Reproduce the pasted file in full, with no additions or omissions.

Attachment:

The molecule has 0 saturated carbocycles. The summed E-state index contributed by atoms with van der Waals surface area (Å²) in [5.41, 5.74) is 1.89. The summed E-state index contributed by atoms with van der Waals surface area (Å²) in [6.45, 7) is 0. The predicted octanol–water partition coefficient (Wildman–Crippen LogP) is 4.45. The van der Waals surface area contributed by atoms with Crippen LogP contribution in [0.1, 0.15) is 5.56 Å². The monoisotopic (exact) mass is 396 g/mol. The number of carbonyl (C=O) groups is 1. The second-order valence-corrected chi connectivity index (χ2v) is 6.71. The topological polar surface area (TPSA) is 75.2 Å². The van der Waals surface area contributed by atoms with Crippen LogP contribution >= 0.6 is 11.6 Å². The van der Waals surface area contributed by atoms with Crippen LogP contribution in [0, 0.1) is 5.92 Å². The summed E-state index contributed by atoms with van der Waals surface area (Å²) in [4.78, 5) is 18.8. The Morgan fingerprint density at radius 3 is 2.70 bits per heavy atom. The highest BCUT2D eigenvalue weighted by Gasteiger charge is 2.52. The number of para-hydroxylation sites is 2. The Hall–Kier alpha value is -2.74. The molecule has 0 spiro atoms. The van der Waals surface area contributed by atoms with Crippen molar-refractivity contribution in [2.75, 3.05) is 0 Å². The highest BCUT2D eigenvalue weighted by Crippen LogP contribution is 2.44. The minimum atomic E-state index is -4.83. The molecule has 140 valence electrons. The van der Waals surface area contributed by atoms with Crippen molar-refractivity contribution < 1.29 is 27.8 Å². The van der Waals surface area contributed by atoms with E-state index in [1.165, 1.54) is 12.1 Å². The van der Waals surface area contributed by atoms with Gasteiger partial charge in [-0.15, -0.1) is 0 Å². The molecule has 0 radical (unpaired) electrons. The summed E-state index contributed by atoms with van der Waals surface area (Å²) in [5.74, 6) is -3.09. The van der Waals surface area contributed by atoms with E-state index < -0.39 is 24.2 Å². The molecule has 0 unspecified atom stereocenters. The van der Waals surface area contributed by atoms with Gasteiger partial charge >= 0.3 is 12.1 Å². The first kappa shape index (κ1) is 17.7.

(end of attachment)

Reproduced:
The molecule has 0 saturated carbocycles. The summed E-state index contributed by atoms with van der Waals surface area (Å²) in [5.41, 5.74) is 1.89. The summed E-state index contributed by atoms with van der Waals surface area (Å²) in [6.45, 7) is 0. The predicted octanol–water partition coefficient (Wildman–Crippen LogP) is 4.45. The van der Waals surface area contributed by atoms with Crippen LogP contribution in [0.1, 0.15) is 5.56 Å². The monoisotopic (exact) mass is 396 g/mol. The number of carbonyl (C=O) groups is 1. The second-order valence-corrected chi connectivity index (χ2v) is 6.71. The topological polar surface area (TPSA) is 75.2 Å². The van der Waals surface area contributed by atoms with Crippen LogP contribution >= 0.6 is 11.6 Å². The van der Waals surface area contributed by atoms with Crippen LogP contribution in [0, 0.1) is 5.92 Å². The summed E-state index contributed by atoms with van der Waals surface area (Å²) in [4.78, 5) is 18.8. The Morgan fingerprint density at radius 3 is 2.70 bits per heavy atom. The highest BCUT2D eigenvalue weighted by Gasteiger charge is 2.52. The number of para-hydroxylation sites is 2. The Hall–Kier alpha value is -2.74. The molecule has 0 spiro atoms. The van der Waals surface area contributed by atoms with Crippen molar-refractivity contribution in [2.75, 3.05) is 0 Å². The highest BCUT2D eigenvalue weighted by Crippen LogP contribution is 2.44. The minimum atomic E-state index is -4.83. The molecule has 140 valence electrons. The van der Waals surface area contributed by atoms with Crippen molar-refractivity contribution < 1.29 is 27.8 Å². The van der Waals surface area contributed by atoms with E-state index in [1.165, 1.54) is 12.1 Å². The van der Waals surface area contributed by atoms with Gasteiger partial charge in [-0.15, -0.1) is 0 Å². The molecule has 0 radical (unpaired) electrons. The summed E-state index contributed by atoms with van der Waals surface area (Å²) in [5.74, 6) is -3.09. The van der Waals surface area contributed by atoms with E-state index < -0.39 is 24.2 Å². The molecule has 0 unspecified atom stereocenters. The van der Waals surface area contributed by atoms with Gasteiger partial charge >= 0.3 is 12.1 Å². The first kappa shape index (κ1) is 17.7.